If using instant corn flour, it of course must first be hydrated with warm water. I personally like to also add a splash of vegetable oil for texture. I too like to add a little bit of salt for extra flavor and some baking powder to give the dough a little extra fluffiness to the texture.
The dough is shaped into small balls which are then either shaped using a tortilla press or by hand (watch the video for a visual), then cooked on a hot comal on both sides.
If making gorditas you can then fry in hot oil for a few minutes until they turn a golden color. Drain off excess oil from the fried gordita on a plate lined with paper towels. Then allow to cool down enough so you can handle them either off of the comal or after frying. Use a paring knife to cut a slit to create the pocket — like a pita.
Then they are stuffed with your filling of choice and enjoyed.
How to Make Sopes
You follow the same exact process as making gorditas. Except once you take them off of the comal you need to pinch the edges to create that ridge around the gordita to transform it into a sope.
You can then fry in hot oil, place on paper towels lined plate to drain off all excess oil. Then top with anything you’d like.
Make sure to watch the video for a visual guide of how to make both sopes and gorditas.
Are Gorditas and Sopes Made The Same Way
Yes they are, it’s essentially the same recipe for both of them.
How to Store Gorditas and Sopes
Both the gorditas de maiz and the sopes can be made ahead and stored in the fridge for up to 5 days. Or you can also freeze them for up to a few months.
Gordita Fillings and Sope Toppings
- Refried beans
- Chorizo con Papas
- Soyrizo con nopales
- Sauteed nopales (nopales with onion and tomato)
- Nopales con Chorizo
- Papas a la Mexicana
- How to Make Vegan Carne Picada (Easy Recipe)
- Vegan Tinga
- Oyster mushroom guisado
- Vegan Sour Cream
- Chicharron in Salsa Verde
- Tomato Salsa
Mexican Gorditas de Maiz Recipe
I really hope you give my homemade Mexican gorditas recipe a try. They really aren’t difficult to make — and as you can see you can also make sopes right at the same time.
They are one of my favorite dishes and something fun you can prepare for a family gathering or just a nice meal at home. If you’ve got leftovers you can use them up either inside gorditas or on top of sopes.
Mexican Gorditas de Maiz Recipe
- 2 1/2 cups masa harina
- 1 teaspoon baking powder optional
- 1/2 teaspoon fine salt
- 2 Tablespoons vegetable oil optional, I use olive oil
- 2 cups lukewarm water you may need more or a little less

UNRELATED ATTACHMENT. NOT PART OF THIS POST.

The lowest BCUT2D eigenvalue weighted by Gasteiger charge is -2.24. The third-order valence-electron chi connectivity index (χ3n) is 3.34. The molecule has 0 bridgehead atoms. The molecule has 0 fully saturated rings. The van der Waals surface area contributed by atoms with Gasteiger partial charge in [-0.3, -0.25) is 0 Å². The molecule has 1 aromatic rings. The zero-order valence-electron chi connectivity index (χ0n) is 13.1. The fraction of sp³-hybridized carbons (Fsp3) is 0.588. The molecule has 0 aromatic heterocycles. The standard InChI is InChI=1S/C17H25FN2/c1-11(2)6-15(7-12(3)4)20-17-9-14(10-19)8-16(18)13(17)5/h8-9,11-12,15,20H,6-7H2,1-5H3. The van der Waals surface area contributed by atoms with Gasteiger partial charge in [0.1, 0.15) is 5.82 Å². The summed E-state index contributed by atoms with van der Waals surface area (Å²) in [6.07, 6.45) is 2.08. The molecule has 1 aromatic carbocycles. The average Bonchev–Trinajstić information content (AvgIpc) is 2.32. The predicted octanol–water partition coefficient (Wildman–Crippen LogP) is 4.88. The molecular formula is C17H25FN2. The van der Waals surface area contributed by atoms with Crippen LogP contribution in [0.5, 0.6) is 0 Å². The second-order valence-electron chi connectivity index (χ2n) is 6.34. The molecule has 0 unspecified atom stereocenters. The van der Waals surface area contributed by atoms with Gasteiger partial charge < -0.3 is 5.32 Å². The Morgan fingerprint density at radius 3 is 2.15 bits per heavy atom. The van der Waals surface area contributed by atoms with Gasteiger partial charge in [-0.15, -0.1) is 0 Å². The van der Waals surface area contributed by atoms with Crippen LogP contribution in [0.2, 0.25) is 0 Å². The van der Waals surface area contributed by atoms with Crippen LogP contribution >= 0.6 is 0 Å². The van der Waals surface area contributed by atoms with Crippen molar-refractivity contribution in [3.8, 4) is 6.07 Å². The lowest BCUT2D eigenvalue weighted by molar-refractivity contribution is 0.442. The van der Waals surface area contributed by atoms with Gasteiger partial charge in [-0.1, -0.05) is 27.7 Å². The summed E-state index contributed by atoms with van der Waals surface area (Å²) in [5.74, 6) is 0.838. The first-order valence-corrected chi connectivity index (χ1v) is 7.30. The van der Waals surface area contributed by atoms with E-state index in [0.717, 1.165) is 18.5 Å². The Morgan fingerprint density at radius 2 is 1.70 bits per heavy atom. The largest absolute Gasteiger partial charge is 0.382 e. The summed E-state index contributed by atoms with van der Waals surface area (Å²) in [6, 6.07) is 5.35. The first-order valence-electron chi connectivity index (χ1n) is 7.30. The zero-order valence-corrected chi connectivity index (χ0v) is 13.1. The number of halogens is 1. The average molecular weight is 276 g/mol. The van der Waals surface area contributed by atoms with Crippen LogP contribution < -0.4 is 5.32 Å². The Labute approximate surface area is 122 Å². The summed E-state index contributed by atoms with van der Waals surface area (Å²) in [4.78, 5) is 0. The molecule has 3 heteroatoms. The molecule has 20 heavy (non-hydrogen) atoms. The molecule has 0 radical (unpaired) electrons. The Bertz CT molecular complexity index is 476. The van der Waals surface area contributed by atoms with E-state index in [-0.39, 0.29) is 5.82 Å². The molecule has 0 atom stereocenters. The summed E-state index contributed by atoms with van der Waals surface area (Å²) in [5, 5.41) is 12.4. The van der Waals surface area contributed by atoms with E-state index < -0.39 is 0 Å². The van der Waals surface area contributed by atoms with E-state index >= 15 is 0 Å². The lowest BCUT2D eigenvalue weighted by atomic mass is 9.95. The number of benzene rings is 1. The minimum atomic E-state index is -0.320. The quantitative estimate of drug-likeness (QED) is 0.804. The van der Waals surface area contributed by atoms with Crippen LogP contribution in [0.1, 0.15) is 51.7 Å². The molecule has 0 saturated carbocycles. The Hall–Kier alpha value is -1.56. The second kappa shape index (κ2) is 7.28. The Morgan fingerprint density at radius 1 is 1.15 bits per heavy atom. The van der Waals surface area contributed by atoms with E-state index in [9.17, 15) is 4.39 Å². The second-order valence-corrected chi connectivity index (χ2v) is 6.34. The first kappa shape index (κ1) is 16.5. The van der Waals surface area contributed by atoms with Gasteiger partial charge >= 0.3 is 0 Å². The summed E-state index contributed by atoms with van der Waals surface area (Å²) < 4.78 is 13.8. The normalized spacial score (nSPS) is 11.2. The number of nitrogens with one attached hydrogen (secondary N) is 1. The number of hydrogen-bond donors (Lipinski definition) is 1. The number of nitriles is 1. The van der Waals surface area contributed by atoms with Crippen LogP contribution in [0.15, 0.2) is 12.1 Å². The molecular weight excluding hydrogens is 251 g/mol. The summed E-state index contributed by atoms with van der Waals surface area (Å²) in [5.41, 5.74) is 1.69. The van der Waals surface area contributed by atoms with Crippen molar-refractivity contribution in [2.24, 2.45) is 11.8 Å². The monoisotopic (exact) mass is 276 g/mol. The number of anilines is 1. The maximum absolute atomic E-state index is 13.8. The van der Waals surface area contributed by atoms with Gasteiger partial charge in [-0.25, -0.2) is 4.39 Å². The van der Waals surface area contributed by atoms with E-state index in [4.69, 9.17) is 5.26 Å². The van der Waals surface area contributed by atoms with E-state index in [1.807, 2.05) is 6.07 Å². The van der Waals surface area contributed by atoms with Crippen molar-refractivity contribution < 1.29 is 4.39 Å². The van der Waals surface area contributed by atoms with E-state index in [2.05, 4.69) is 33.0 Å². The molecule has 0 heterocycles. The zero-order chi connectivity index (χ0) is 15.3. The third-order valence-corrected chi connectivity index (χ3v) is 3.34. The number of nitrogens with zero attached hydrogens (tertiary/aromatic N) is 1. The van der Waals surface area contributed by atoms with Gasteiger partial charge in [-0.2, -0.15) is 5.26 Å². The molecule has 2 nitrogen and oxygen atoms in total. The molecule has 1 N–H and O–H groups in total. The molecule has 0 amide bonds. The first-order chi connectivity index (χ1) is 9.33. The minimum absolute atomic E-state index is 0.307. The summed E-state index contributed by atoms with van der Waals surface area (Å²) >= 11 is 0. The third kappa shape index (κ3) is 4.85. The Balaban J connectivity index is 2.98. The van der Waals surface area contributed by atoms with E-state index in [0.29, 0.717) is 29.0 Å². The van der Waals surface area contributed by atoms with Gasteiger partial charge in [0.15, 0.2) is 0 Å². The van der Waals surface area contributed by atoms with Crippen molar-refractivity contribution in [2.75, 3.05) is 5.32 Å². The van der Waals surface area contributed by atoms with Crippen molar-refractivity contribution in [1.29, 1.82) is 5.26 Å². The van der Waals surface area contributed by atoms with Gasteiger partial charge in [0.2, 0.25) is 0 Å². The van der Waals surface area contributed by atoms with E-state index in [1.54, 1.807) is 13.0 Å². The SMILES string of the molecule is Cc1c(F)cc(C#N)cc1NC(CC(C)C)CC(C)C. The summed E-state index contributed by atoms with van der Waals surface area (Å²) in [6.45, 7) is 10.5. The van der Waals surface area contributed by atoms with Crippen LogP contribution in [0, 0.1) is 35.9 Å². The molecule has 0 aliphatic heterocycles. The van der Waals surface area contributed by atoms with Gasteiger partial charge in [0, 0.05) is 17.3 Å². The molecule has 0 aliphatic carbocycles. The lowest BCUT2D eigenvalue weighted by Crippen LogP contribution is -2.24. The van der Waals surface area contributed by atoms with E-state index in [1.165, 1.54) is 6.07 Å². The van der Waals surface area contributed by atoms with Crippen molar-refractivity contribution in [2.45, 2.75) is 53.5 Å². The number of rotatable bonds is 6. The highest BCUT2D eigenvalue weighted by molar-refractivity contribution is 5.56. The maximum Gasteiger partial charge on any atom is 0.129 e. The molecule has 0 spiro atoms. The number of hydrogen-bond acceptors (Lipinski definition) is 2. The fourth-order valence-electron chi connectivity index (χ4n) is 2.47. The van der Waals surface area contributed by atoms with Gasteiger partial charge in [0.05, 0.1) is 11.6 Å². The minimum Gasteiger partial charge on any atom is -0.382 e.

- fillings and toppings as desired see notes
- In a large bowl combine the masa harina, salt and baking powder until well combined. Next drizzle in the oil then gradually add the water as you start to mix the dough. Little by little keep adding water until you have a dough that perfectly hydrated, comes together and doesn’t fall apart or stick to your hands and fingers.
- Shape small masa balls about the size of a golf ball, do so until all of the dough has been used up. (I ended up with 15 balls). As you shape the balls put them back in the bowl, then cover it with a clean kitchen towel and let rest for 10 minutes
- Heat a comal (or large frying pan) then start shaping the gorditas and the sopes. One by one flatten the ball between your palms until you have a disk about ¼ inch thick then carefully place it on the hot comal. Allow to cook for 4 minutes on one side before flipping over. As one is cooking you can continue to shape more enough to fit on your comal or frying pan. Once flipped and cooked on both sides put the in a bowl or small basket and cover with a clean kitchen towel. Set aside and continue until all of the balls have been shaped and cooked.
- To shape the sopes place one on a cutting board then going around start pinching up the edge all the way around (watch the video for visual guide). For gorditas just slices like you would to on a pita bread to form a pocket. From here your gorditas and sopes are ready to eat, or you can take it a step further and fry them both in hot oil until they’re a little crispy. Drain excess oil on paper towels then stuff or top as desired.
Nancy Lopez is a food blogger and author of the cookbook Mexican Tamales Made Meatless. Born in Mexico, raised in the US, and currently living in Southern Mexico, she has followed a meatless diet for almost 10 years. It is her passion and mission to share all she has learned about vegan Mexican cooking and vegetarian Mexican recipes. Mexican Made Meatless is a blog dedicated to preserving the authentic flavors of Mexican cuisine just without the meat. It’s a place to celebrate Mexican culture and all it’s delightfully delicious traditional foods. Read more…